Jet Crisis: Learn & Remodel

Airlines need to induct aircraft of the right size and guard against over-capacity as both these could be detrimental to their business strategy

Issue: 3 / 2019By Air Marshal B.K. Pandey (Retd)Illustration(s): By Anoop Kamath

India’s largest full services carrier Jet Airways, is currently in the midst of a serious financial crisis that has become a threat to its very survival. Incorporated as a limited liability company on April 1 1992, soon after the liberalisation of the Indian civil aviation sector that opened the doors to the private sector, Jet Airways was granted ‘scheduled airline’ status in January 1995. After the launch of Air Deccan a decade later that ushered in the low-cost concept, Jet Airways took over the failed Air Sahara and established its low-cost arm - JetLite and JetKonnect. However, these were wound up in 2014 making Jet Airways the third full services airline in India after Air India and Vistara.

In a move to further liberalise the Indian civil aviation sector, in September 2012, the government permitted foreign airlines to buy stake of up to 49 per cent in Indian carriers. In response to a proposal by Etihad Airways to enter into a strategic partnership, on November 12, 2013, a deal between the two airlines was finally clinched for $379 million. Naresh Goyal, a Non Resident Indian business tycoon and the founder Chairman of Jet Airways, retained 51 per cent share in the airline.

Trouble for Jet Airways began at the end of the financial year 2017-18 when the airline suffered heavy financial loss in the quarter January-March 2018 amounting to 1,045 crore. This was followed by a loss of 1,323 crore in the quarter April-June 2018. Financial difficulties for the airline were further aggravated when it suffered a loss of 1,297.5 crore in the quarter July-September 2018. Massive financial loss suffered continuously for several quarters drove the airline to a point where it did not have adequate funds to sustain operations beyond a period of two months.

Before the airline was hit by financial crisis, Jet Airways had 119 aircraft on its inventory that were operating regular flights and had 230 on order. As of March 23, 2019, the airline had grounded 77 aircraft of its fleet due to non payment of lease charges leaving only 42 in operation. Jet Airways has been compelled to cancel a large number of flights and suspended operations to several destinations including Abu Dhabi. Unfortunately, its strategic partner Etihad Airways has not been able to help Jet Airways tide over the crisis as the Middle East carrier has been battling its own financial problems. Serious differences had cropped up, between the two strategic partners as Etihad Airways did not want its stock holding to be capped at 24 per cent and also was insistent that the shareholding by the promoter and Chairman Naresh Goyal be reduced to relegate his position to a less important role in the management of Jet Airways. This, for obvious reasons, was not acceptable to Naresh Goyal.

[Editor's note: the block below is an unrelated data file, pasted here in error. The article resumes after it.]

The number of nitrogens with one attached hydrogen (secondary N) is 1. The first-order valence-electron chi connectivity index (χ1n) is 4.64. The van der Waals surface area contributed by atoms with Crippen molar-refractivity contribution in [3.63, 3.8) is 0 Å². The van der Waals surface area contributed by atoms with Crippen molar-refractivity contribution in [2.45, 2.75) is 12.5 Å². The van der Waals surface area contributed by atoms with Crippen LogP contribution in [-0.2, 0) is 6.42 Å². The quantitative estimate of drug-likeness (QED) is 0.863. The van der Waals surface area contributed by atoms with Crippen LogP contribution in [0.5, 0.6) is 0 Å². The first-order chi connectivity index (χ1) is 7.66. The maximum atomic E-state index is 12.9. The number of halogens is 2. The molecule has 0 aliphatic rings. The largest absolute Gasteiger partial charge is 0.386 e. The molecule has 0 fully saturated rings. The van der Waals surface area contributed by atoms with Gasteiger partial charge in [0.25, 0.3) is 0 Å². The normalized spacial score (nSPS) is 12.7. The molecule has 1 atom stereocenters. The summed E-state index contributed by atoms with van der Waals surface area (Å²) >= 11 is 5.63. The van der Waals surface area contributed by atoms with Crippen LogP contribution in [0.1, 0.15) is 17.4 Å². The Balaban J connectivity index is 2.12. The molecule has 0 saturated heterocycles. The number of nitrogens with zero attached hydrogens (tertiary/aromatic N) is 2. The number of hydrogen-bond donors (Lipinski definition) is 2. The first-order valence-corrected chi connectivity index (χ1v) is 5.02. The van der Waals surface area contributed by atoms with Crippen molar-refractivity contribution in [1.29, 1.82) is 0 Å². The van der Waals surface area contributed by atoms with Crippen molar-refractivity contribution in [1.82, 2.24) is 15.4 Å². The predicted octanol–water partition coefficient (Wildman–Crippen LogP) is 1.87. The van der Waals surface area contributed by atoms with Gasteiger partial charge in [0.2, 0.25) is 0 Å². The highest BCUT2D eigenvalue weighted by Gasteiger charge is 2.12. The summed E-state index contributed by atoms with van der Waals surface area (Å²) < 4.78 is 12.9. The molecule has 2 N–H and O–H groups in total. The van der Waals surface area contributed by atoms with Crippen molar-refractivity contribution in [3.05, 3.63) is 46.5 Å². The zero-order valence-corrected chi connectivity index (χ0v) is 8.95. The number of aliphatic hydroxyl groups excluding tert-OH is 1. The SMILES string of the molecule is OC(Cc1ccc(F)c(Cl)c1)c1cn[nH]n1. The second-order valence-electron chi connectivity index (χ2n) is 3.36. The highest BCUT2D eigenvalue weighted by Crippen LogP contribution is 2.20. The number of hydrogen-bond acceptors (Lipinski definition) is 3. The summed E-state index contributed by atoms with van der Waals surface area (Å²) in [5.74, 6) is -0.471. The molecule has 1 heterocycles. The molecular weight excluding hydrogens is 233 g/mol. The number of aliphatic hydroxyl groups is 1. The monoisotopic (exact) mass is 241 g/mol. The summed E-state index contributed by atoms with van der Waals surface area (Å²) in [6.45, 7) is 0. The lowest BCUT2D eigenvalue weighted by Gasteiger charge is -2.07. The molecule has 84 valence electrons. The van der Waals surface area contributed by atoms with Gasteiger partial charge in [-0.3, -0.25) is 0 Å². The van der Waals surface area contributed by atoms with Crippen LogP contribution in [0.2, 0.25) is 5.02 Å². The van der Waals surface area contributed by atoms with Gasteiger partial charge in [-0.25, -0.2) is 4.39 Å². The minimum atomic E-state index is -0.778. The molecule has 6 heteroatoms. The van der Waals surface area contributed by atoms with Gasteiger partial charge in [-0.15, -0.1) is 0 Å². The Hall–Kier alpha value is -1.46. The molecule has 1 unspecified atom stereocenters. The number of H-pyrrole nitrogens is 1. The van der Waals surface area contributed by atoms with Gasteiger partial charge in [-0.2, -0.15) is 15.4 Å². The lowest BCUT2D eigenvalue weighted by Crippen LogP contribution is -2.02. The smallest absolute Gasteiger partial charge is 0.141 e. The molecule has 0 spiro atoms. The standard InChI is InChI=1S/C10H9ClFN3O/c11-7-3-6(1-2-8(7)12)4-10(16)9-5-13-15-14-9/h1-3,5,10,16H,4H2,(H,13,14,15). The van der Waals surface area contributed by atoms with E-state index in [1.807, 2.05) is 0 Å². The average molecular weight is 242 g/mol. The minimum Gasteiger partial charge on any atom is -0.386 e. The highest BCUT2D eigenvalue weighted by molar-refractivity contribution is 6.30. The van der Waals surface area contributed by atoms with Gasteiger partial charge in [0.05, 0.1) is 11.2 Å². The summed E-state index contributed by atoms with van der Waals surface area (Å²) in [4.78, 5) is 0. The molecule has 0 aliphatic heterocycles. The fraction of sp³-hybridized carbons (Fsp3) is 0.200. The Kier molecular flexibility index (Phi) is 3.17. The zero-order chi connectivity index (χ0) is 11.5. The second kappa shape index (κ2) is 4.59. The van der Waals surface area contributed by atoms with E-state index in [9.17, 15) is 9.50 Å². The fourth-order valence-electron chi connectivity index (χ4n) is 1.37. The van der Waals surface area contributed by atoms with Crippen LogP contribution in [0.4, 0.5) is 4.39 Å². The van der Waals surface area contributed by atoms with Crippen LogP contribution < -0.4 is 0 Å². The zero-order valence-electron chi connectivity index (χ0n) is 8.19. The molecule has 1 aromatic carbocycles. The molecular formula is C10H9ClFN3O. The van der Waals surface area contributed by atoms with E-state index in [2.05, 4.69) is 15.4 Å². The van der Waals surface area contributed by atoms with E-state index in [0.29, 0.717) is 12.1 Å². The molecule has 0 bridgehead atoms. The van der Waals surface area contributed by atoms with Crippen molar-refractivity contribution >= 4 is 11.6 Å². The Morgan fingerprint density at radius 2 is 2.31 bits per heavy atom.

An airline in India facing financial crisis is not unique to Jet Airways. In fact all the players in the Indian airline industry have been battling with a number of adverse factors, most important of these being the inordinately high and perpetually escalating cost of Aviation Turbine Fuel (ATF). As expenditure on ATF consumed accounts for more than half the operating cost of an airline, the increasing burden of ATF has serious implications for the financial health of the airlines. The problem is compounded by the fact that while the cost of operations for the airline is increasing, air fares have remained depressed on account of the intensely competitive environment. In fact, there has not been any significant increase in air fares over the last two decades. Besides, a full service carrier such as Jet Airways is clearly at a disadvantage financially when compared with low-cost carriers such as IndiGo or SpiceJet who seem to have a better grip over the market share.

While both Jet Airways and Etihad have reportedly been engaged in trying to contain the burgeoning financial crisis, the government too appears to be concerned and keen to assist in finding a solution to the problem. With national elections round the corner, the government can ill afford to see Jet Airways collapse leading to a loss of 16000 jobs. The government has therefore asked the state-owned banks to pitch in to bail out the Indian carrier in distress. But what is more relevant and urgently needed is a solution in the long term. For this, the government needs to go beyond formulating only regulatory framework; but more importantly, create a business-friendly environment wherein the Indian airline industry can hope for healthy growth. One immediate and important step that government needs to take is to bring ATF under the purview of GST. Also, the government must ensure that the regulatory authorities function as ‘facilitators’ and not as ‘impediments’.

On their part, the airlines ought to restructure their business models periodically to be in harmony with the dynamics of the changing business environment. Airlines need to induct aircraft of the right size and guard against over-capacity as not paying heed to both these could be detrimental to their business strategy. Unless these are followed, airlines may continue to face adversities that can seriously undermine their business interests.